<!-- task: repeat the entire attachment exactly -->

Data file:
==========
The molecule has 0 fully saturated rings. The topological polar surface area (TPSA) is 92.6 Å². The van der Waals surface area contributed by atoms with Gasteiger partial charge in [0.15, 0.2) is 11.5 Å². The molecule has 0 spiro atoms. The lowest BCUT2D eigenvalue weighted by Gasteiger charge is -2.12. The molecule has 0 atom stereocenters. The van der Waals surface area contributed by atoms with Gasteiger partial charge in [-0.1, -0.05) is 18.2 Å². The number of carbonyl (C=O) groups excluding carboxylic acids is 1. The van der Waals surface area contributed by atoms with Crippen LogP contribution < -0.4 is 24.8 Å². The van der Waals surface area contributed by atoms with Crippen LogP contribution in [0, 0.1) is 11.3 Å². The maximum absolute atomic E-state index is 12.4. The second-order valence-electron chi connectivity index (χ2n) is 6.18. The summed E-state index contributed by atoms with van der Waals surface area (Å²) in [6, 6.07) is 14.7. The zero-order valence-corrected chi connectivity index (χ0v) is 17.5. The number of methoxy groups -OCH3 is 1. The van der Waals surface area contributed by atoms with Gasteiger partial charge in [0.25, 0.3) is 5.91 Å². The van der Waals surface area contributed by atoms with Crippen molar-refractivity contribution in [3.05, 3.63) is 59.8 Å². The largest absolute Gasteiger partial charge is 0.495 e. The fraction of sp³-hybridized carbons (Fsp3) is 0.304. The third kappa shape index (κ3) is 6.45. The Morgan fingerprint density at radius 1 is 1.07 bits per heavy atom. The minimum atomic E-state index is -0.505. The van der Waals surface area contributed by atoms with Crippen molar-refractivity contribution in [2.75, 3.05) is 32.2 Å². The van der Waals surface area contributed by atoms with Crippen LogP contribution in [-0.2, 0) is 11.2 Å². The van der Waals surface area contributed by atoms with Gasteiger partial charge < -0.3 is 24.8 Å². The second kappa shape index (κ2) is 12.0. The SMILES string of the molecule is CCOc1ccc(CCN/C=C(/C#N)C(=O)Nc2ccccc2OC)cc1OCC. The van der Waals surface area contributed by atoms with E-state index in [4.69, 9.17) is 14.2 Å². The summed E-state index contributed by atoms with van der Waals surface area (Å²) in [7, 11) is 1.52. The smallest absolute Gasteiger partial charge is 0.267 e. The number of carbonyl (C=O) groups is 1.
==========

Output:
The molecule has 0 fully saturated rings. The topological polar surface area (TPSA) is 92.6 Å². The van der Waals surface area contributed by atoms with Gasteiger partial charge in [0.15, 0.2) is 11.5 Å². The molecule has 0 spiro atoms. The lowest BCUT2D eigenvalue weighted by Gasteiger charge is -2.12. The molecule has 0 atom stereocenters. The van der Waals surface area contributed by atoms with Gasteiger partial charge in [-0.1, -0.05) is 18.2 Å². The number of carbonyl (C=O) groups excluding carboxylic acids is 1. The van der Waals surface area contributed by atoms with Crippen LogP contribution < -0.4 is 24.8 Å². The van der Waals surface area contributed by atoms with Crippen LogP contribution in [0, 0.1) is 11.3 Å². The maximum absolute atomic E-state index is 12.4. The second-order valence-electron chi connectivity index (χ2n) is 6.18. The summed E-state index contributed by atoms with van der Waals surface area (Å²) in [6, 6.07) is 14.7. The zero-order valence-corrected chi connectivity index (χ0v) is 17.5. The number of methoxy groups -OCH3 is 1. The van der Waals surface area contributed by atoms with Gasteiger partial charge in [0.25, 0.3) is 5.91 Å². The van der Waals surface area contributed by atoms with Crippen molar-refractivity contribution in [3.05, 3.63) is 59.8 Å². The largest absolute Gasteiger partial charge is 0.495 e. The fraction of sp³-hybridized carbons (Fsp3) is 0.304. The third kappa shape index (κ3) is 6.45. The Morgan fingerprint density at radius 1 is 1.07 bits per heavy atom. The minimum atomic E-state index is -0.505. The van der Waals surface area contributed by atoms with Crippen molar-refractivity contribution in [2.75, 3.05) is 32.2 Å². The van der Waals surface area contributed by atoms with Crippen LogP contribution in [-0.2, 0) is 11.2 Å². The van der Waals surface area contributed by atoms with Gasteiger partial charge < -0.3 is 24.8 Å². The second kappa shape index (κ2) is 12.0. The SMILES string of the molecule is CCOc1ccc(CCN/C=C(/C#N)C(=O)Nc2ccccc2OC)cc1OCC. The van der Waals surface area contributed by atoms with E-state index in [4.69, 9.17) is 14.2 Å². The summed E-state index contributed by atoms with van der Waals surface area (Å²) in [7, 11) is 1.52. The smallest absolute Gasteiger partial charge is 0.267 e. The number of carbonyl (C=O) groups is 1.